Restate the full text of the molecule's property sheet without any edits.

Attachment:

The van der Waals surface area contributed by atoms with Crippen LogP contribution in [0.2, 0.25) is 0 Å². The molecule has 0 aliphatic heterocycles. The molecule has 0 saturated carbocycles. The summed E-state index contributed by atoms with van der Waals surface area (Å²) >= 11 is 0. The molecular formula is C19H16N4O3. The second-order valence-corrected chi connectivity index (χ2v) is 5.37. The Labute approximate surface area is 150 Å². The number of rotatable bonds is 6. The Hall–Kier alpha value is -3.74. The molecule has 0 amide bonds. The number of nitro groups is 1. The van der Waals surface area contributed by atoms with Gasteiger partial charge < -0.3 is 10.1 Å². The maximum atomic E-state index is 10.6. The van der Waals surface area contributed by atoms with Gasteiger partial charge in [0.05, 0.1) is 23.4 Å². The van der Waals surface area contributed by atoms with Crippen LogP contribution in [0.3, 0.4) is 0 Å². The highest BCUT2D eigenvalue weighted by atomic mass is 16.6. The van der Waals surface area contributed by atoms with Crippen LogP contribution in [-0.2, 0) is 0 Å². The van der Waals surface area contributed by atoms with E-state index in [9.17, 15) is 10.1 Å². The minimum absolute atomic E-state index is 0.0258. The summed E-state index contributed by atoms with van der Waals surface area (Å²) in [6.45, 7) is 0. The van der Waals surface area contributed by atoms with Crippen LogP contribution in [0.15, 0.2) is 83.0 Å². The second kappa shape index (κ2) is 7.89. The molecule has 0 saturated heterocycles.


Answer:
The van der Waals surface area contributed by atoms with Crippen LogP contribution in [0.2, 0.25) is 0 Å². The molecule has 0 aliphatic heterocycles. The molecule has 0 saturated carbocycles. The summed E-state index contributed by atoms with van der Waals surface area (Å²) >= 11 is 0. The molecular formula is C19H16N4O3. The second-order valence-corrected chi connectivity index (χ2v) is 5.37. The Labute approximate surface area is 150 Å². The number of rotatable bonds is 6. The Hall–Kier alpha value is -3.74. The molecule has 0 amide bonds. The number of nitro groups is 1. The van der Waals surface area contributed by atoms with Gasteiger partial charge < -0.3 is 10.1 Å². The maximum atomic E-state index is 10.6. The van der Waals surface area contributed by atoms with Gasteiger partial charge in [0.05, 0.1) is 23.4 Å². The van der Waals surface area contributed by atoms with Crippen LogP contribution in [0.3, 0.4) is 0 Å². The highest BCUT2D eigenvalue weighted by atomic mass is 16.6. The van der Waals surface area contributed by atoms with Crippen LogP contribution in [-0.2, 0) is 0 Å². The van der Waals surface area contributed by atoms with E-state index in [9.17, 15) is 10.1 Å². The minimum absolute atomic E-state index is 0.0258. The summed E-state index contributed by atoms with van der Waals surface area (Å²) in [6.45, 7) is 0. The van der Waals surface area contributed by atoms with Crippen LogP contribution in [0.15, 0.2) is 83.0 Å². The second kappa shape index (κ2) is 7.89. The molecule has 0 saturated heterocycles.